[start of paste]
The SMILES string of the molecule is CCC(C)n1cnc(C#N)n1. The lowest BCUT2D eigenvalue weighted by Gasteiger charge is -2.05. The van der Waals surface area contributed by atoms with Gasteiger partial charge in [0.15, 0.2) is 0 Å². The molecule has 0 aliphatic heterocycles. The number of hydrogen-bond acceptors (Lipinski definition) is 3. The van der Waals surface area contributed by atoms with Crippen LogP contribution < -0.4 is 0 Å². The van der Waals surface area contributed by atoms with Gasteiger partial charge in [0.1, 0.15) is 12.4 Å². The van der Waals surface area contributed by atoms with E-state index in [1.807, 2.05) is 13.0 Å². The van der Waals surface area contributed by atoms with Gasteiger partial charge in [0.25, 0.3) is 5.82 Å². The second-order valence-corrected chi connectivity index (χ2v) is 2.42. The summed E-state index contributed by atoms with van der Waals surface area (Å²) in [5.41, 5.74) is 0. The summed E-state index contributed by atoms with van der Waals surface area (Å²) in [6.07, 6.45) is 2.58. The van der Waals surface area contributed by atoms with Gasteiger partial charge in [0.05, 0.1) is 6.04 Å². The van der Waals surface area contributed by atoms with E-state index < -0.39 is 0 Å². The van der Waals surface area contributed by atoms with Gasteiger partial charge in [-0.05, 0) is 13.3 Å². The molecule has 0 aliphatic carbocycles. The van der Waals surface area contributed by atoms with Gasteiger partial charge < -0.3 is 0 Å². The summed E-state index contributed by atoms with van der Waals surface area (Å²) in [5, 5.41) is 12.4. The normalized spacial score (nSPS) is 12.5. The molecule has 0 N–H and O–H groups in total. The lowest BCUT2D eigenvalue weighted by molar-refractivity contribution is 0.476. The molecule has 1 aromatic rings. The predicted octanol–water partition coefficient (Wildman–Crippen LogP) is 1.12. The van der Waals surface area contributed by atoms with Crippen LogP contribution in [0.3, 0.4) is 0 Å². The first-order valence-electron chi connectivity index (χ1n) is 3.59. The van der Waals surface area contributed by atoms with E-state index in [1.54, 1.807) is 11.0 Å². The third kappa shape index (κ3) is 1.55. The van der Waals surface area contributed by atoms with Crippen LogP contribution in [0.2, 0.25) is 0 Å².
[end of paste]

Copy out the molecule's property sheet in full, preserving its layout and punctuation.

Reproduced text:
The SMILES string of the molecule is CCC(C)n1cnc(C#N)n1. The lowest BCUT2D eigenvalue weighted by Gasteiger charge is -2.05. The van der Waals surface area contributed by atoms with Gasteiger partial charge in [0.15, 0.2) is 0 Å². The molecule has 0 aliphatic heterocycles. The number of hydrogen-bond acceptors (Lipinski definition) is 3. The van der Waals surface area contributed by atoms with Crippen LogP contribution < -0.4 is 0 Å². The van der Waals surface area contributed by atoms with Gasteiger partial charge in [0.1, 0.15) is 12.4 Å². The van der Waals surface area contributed by atoms with E-state index in [1.807, 2.05) is 13.0 Å². The van der Waals surface area contributed by atoms with Gasteiger partial charge in [0.25, 0.3) is 5.82 Å². The second-order valence-corrected chi connectivity index (χ2v) is 2.42. The summed E-state index contributed by atoms with van der Waals surface area (Å²) in [5.41, 5.74) is 0. The summed E-state index contributed by atoms with van der Waals surface area (Å²) in [6.07, 6.45) is 2.58. The van der Waals surface area contributed by atoms with Gasteiger partial charge in [0.05, 0.1) is 6.04 Å². The van der Waals surface area contributed by atoms with E-state index < -0.39 is 0 Å². The van der Waals surface area contributed by atoms with Gasteiger partial charge in [-0.05, 0) is 13.3 Å². The molecule has 0 aliphatic carbocycles. The van der Waals surface area contributed by atoms with Gasteiger partial charge < -0.3 is 0 Å². The summed E-state index contributed by atoms with van der Waals surface area (Å²) in [5, 5.41) is 12.4. The normalized spacial score (nSPS) is 12.5. The molecule has 0 N–H and O–H groups in total. The lowest BCUT2D eigenvalue weighted by molar-refractivity contribution is 0.476. The molecule has 1 aromatic rings. The predicted octanol–water partition coefficient (Wildman–Crippen LogP) is 1.12. The van der Waals surface area contributed by atoms with Crippen LogP contribution in [0.3, 0.4) is 0 Å². The first-order valence-electron chi connectivity index (χ1n) is 3.59. The van der Waals surface area contributed by atoms with E-state index in [1.54, 1.807) is 11.0 Å². The third kappa shape index (κ3) is 1.55. The van der Waals surface area contributed by atoms with Crippen LogP contribution in [0.2, 0.25) is 0 Å².